If your skin is blemish free, then you’re one of the lucky ones. Stretch marks are one of the most common forms of skin blemish, affecting men and women from teens, and around 8 in every 10 pregnant women.
Stretch marks are, of course, those streak-shaped blemishes that occur on skin. Many of us are already familiar with them, and for others they are yet to come. Fears that stretch marks are bad for you are completely unfounded. Most people go to lengths in order to cover them over, but things are starting to change. There’s a whole body positive movement around where top models are actually showing off their stretch marks. More about that in a moment.
They appear when the skin is stretched out and causes a type of scarring that generally shows up on the belly, the thighs, upper arms and breasts. Anyone can have these scars, however they tend to appear on women more than men.
This particular form of scarring is not dangerous. In fact it is so common as to be considered normal. However, the extent and location of stretch marks can be unsightly and embarrassing. Therefore, the only real problem is that they lead to anxiety and issues with self-image related to cosmetic concerns.
The first sign that stretch marks are about to appear is thin and pink skin that may be itchy as well. Once the skin has stopped stretching, the scarred tissue becomes less pronounced and turns into bright pink or dark streaks across the skin. The discolouration does fade over time, but it can take many years.
Why & When They Occur
Stretch marks are caused by over-extending the skin as the body grows. The human body’s natural growth cycles means that a person is likely to develop stretch marks at multiple points in life however there are some situations which will increase your chances. These situations include:
- Puberty which is when a person experiences rapid growth.
- Pregnancy which causes up to 90% of all mothers to develop stretch marks over their expanding bellies.
- Misuse or prolonged use of corticosteroid creams which cause the skin to lose collagen which is a protein that keeps skin strong.
- Rare medical conditions such as Cushing’s syndrome which causes the body to go through fasts cycles of weight gain and weight loss, and Marfan syndrome which reduces the elasticity of a person’s skin.
- Putting on a lot of weight in a short period of time.
The skin is made up of three layers: the epidermis, the dermis and the hypodermis. The scars appear in the middle layer, the dermis, when it is pushed beyond its elastic limit. This section then tears and allows deeper sections of the skin to show through. The farther past the elastic limit the dermis is pushed, the larger and more prominent the stretch marks will be.
The body is designed to handle a changing size in skin however rapid changes cause stretch marks because the body can’t keep up. Stretching is a form of applied stress therefore stretch marks generally coincide with high levels of cortisol, the stress hormone, which damages the elasticity of skin even farther.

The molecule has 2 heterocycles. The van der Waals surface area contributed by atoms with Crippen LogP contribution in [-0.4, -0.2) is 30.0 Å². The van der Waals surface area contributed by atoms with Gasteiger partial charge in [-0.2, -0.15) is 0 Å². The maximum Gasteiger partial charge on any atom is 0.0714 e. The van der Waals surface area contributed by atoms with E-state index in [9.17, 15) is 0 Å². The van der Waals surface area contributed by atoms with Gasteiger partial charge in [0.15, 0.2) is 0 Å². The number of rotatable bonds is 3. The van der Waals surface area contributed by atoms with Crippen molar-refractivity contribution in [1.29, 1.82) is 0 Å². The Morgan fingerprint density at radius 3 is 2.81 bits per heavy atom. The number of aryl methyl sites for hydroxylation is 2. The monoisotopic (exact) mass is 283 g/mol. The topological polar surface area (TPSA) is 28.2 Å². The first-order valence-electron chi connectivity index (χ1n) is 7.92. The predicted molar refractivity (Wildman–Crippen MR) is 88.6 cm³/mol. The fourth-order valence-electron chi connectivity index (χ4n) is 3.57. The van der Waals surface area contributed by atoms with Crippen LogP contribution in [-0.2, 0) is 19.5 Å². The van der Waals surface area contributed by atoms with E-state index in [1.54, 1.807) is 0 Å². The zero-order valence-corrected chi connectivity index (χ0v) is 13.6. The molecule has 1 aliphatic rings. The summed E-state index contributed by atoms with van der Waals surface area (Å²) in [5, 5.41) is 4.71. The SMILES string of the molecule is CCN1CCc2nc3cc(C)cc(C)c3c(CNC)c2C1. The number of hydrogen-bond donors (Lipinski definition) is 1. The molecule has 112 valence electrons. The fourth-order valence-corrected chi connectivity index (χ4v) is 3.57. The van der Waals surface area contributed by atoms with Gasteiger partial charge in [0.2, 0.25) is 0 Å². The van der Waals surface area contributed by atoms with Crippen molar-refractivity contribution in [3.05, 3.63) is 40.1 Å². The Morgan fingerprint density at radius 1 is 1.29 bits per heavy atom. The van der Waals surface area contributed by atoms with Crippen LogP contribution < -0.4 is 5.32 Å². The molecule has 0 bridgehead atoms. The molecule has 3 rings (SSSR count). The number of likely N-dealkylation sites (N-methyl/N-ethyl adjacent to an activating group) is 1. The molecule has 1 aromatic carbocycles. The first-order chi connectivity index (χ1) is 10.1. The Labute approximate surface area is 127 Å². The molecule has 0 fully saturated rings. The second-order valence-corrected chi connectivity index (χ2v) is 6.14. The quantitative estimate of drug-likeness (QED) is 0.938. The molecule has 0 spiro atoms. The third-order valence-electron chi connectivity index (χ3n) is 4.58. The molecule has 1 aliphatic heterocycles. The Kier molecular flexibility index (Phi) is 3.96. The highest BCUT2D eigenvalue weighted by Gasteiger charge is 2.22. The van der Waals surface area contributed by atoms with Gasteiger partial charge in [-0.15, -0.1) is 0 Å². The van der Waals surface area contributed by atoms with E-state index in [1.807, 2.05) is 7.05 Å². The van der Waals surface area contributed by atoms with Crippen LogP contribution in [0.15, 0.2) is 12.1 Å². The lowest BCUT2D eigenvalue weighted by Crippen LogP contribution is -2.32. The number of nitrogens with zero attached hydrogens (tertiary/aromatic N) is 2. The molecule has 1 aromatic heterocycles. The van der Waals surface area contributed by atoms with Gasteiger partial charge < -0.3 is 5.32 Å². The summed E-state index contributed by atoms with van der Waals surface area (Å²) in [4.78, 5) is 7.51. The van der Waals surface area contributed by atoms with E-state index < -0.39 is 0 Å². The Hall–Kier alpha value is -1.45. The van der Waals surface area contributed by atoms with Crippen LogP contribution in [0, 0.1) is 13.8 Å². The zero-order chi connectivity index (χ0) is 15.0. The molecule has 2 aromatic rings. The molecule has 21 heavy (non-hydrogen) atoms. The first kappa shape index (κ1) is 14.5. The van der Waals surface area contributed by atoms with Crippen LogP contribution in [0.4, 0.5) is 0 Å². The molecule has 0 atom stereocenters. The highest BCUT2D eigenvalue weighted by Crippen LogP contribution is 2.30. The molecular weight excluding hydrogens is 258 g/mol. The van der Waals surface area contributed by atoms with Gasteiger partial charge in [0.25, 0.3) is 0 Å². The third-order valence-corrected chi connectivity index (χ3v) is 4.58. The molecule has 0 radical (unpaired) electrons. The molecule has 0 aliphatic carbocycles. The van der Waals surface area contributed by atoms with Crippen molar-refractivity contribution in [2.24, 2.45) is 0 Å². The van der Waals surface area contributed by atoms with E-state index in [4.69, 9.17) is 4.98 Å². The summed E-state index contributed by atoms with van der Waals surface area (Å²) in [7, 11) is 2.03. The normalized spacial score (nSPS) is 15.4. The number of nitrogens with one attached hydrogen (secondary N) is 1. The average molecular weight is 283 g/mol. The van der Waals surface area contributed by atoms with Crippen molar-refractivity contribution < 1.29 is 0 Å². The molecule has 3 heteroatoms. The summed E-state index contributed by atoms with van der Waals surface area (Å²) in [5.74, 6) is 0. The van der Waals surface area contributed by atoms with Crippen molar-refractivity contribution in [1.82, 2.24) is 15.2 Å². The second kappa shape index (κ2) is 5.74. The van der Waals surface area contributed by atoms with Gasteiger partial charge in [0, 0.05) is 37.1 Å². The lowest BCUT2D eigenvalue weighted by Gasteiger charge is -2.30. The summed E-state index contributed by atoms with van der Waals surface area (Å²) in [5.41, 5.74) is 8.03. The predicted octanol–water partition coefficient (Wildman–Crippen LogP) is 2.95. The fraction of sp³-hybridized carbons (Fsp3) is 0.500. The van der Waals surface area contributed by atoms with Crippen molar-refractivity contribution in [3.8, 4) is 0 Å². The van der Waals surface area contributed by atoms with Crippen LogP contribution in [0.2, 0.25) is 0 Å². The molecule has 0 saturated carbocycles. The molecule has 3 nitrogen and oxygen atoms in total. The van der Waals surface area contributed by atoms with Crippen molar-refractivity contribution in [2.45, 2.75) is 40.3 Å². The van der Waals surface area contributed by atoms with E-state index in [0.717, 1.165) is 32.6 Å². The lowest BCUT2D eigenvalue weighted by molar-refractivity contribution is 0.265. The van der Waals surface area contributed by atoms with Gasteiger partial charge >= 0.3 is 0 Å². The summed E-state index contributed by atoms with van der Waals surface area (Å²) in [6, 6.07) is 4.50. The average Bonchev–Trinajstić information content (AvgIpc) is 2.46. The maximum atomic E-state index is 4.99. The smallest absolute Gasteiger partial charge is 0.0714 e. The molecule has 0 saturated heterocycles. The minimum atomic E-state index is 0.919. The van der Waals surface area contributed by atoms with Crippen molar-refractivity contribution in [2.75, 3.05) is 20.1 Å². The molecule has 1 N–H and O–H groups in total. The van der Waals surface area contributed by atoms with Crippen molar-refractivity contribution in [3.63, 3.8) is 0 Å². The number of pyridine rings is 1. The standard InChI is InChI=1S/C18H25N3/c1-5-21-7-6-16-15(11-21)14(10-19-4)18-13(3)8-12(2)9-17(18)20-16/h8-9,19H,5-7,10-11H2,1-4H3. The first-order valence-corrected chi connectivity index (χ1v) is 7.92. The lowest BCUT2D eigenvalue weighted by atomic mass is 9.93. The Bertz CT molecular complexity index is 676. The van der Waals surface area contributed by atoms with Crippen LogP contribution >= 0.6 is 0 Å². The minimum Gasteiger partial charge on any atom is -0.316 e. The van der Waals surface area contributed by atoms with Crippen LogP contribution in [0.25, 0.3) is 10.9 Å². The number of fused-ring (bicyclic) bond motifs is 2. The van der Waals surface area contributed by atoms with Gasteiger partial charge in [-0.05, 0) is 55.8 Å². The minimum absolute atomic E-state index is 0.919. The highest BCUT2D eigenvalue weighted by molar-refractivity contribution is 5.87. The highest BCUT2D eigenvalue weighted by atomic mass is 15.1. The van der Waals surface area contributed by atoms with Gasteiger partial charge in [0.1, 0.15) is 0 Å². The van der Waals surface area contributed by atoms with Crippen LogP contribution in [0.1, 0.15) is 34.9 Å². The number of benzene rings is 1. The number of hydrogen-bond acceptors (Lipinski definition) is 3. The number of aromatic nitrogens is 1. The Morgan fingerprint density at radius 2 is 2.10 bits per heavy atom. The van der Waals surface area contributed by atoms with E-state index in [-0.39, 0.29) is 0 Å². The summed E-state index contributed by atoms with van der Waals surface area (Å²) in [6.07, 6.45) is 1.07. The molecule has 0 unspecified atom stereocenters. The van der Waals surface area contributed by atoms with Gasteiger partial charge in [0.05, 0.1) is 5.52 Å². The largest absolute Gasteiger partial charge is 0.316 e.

Preventing Stretch Marks
The best ways to prevent stretch marks from forming are by maintaining a healthy diet full of fruits and vegetables which provide quality nutrients for the skin. Try to maintain a steady weight rather than yo-yoing. Drinking plenty of water to help the skin maintain its elasticity. None of these measure can guarantee a complete lack of stretch marks, but they may reduce the risk. If you stick to this list of preventative methods then you are less likely to get stretch marks however if you do, they will be smaller and harder to notice.
Treating Stretch Marks
Stretch marks do not cause any harm to your health, so the focus of treatment is always cosmetic in nature.
Gels, lotions and in some cases cosmetic surgery are the preferred treatment options for stretch marks, however they experience mixed results, according to the American Academy of Dermatology. If you are opting to get treatment for stretch marks then your doctor will make a recommendation for the best course of treatment based on the severity of your stretch marks and your skin type. No one method has been developed that works well for all cases. Cocoa butter cream is said to help soften scars.
Many creams, particularly collagen cream, and some ointments claim to help with stretch marks however there is no strong evidence to support this claim. Many people still use them anyway and some do say they see and feel a difference. In the case of pregnancy, stretch marks tend to fade over time although many mother’s still use bio oil which they feel aids the process. Some mothers claim that they see big improvements up to twelve months after they have given birth.
What’s great about many current ad campaigns is their refusal to airbrush the stretch marks off their models. Yes, models have stretch marks too. ASOS, for example, recently put down the spray and revealed their models ‘as is’. Check out this article from The Independent for more info on how the body positive movement is starting to shake things up.